Q: Is there anything that surprised you about getting your first book published?

The thing that most shock-and-floored me was how simple-quick it was to publish one's work in the 21st century. I hadn't truly been aware that today-publishing could be as easy as having a cover designed, and essentially just uploading that, some back text info, and one's birthed interior text onto a site. In a way, it was wonderful to realize that the only barrier to publishing was me and the reality of my quirky external timetable.

Q: Can you describe the feeling when you saw your published book for the first time?

When I saw my book bound and in actual print for the first time, I was that delicious mix of Relieved and Elated for a few moments--until Reality joined the party, and promptly vinegar-ed down all that 'whew'-and-'yay' sweet. Basically, in the very next instant, I remembered the checklist I'd compiled of all the various and sundries that indie authors like me were encouraged/expected to do in the name of our works. Then, the day turned indeed a little dark in my head, and I do believe I found myself shortly thereafter in the drive-thru line at Starbucks, for a Tall of some sort of seasonal and frothy, no-nonfat-today, 'there-there' latte. 

Q: What other books (if any) are you working on and when will they be published?

I wouldn't opt to smooch-'n-spill re: future projects at this stage in my published writing life (or more appropriately sometimes, re: the way other obligations oft roughly interrupt the penning process,'kiss-and-kvetch'), because my maternal Grandmum did teach me how to keep a good secret's mouth closed--so, suffice it to say, since many of us writers were almost literally born thinking and jotting, the law of probability says I've likely definitely developed some sort of a backlog, somewhere. And I think I'll winking and brow-raising, leave it at that for now (colon-and-parens smiley face here). 

Q: Fun question: How does your book contribute to making this world a better place?

Wifey explores real-world, contemporary social and political justice themes, namely those of: the experience and effects of a drastic change in socioeconomic status due to domestic/worldwide economic downturn (and the often resultant, individual losses of income and earning potential); multicultural gender norms; gender disparity in marriage; domestic violence; multiculturalism and multiracialism; religion; and more. However, I wrote it to include, not to exclude--and to eat light, savory and yummy like late-night tapas and not like a tummy-popping, old-school steakhouse meal. That all means that, a) it deliberately contains perhaps a surprising blend of peoples--so don't let any of the excerpts lead you to the assumption that you know the origin and walk-of-life of the each n' every of its characters; and, b) that it's still a novella (though bending toward a novel in length), and one that assuredly contains real moments of side-splitting humor, as well as mystery, melancholy, and drama, as does that which it reflects--Life.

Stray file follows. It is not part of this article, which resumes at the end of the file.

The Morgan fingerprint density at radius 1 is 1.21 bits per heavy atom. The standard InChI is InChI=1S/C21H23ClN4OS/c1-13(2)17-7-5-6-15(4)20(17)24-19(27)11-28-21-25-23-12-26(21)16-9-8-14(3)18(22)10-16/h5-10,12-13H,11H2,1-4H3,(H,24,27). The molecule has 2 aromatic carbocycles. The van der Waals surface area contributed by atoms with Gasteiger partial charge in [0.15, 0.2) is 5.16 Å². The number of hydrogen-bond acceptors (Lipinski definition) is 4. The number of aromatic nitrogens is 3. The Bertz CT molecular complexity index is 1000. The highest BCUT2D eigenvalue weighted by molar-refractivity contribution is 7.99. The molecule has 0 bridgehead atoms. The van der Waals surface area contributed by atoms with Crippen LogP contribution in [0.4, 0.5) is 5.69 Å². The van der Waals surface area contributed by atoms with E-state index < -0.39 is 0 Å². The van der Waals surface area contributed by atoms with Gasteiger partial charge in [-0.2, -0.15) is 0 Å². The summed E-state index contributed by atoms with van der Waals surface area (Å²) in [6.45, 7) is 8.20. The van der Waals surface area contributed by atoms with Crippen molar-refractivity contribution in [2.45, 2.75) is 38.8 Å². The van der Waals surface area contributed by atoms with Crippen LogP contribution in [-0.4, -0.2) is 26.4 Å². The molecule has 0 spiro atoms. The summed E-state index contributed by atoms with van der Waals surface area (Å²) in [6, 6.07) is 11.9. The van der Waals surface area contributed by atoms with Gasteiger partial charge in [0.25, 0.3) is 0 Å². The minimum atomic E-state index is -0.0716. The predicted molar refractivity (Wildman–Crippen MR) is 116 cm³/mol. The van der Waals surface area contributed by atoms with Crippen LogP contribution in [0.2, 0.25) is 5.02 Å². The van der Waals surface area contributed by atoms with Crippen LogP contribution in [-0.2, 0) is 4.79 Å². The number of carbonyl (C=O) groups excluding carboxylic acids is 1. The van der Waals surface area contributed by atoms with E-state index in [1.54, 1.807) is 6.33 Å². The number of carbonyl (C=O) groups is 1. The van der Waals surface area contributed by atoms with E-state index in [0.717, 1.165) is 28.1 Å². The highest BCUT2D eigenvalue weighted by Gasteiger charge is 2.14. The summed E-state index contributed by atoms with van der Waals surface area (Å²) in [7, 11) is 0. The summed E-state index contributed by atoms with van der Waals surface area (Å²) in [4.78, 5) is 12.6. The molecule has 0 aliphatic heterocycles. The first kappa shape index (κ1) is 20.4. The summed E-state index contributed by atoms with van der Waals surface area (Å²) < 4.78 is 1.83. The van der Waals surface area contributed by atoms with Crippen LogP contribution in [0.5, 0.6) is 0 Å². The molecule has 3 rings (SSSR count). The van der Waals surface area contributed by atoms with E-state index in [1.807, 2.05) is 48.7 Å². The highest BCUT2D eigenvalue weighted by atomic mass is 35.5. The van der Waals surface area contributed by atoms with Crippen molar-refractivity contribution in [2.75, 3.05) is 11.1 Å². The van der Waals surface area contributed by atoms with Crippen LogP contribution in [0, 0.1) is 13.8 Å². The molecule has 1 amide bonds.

Q: Finally, what message (if any) are you trying to get across with your book?

I'd like to leave it up to the readers to extract what they believe are the crucial messages seeping out from my book. Simply put, I think it's better to be sitting in a puddle of your own making than in mystery juice. Forming your own opinions, re: the undercurrents in this type of contempo fiction novella may give you a better idea of what you believe, in part, the issues of that time period were, and moreover, what you think it truly takes to clean up the curious universe that is our world.

Q: Thank you again for this interview!  Do you have any final words?

Thanks so very kindly for having me, and relishing reads to all! 


1 comment:

  1. Lucky you for you got the chance to get to know up close and personal to her. At least in just a little time of conversation with her you've got right mixture on how to writer books. I am doing online dissertation writing services too, if you'd need help.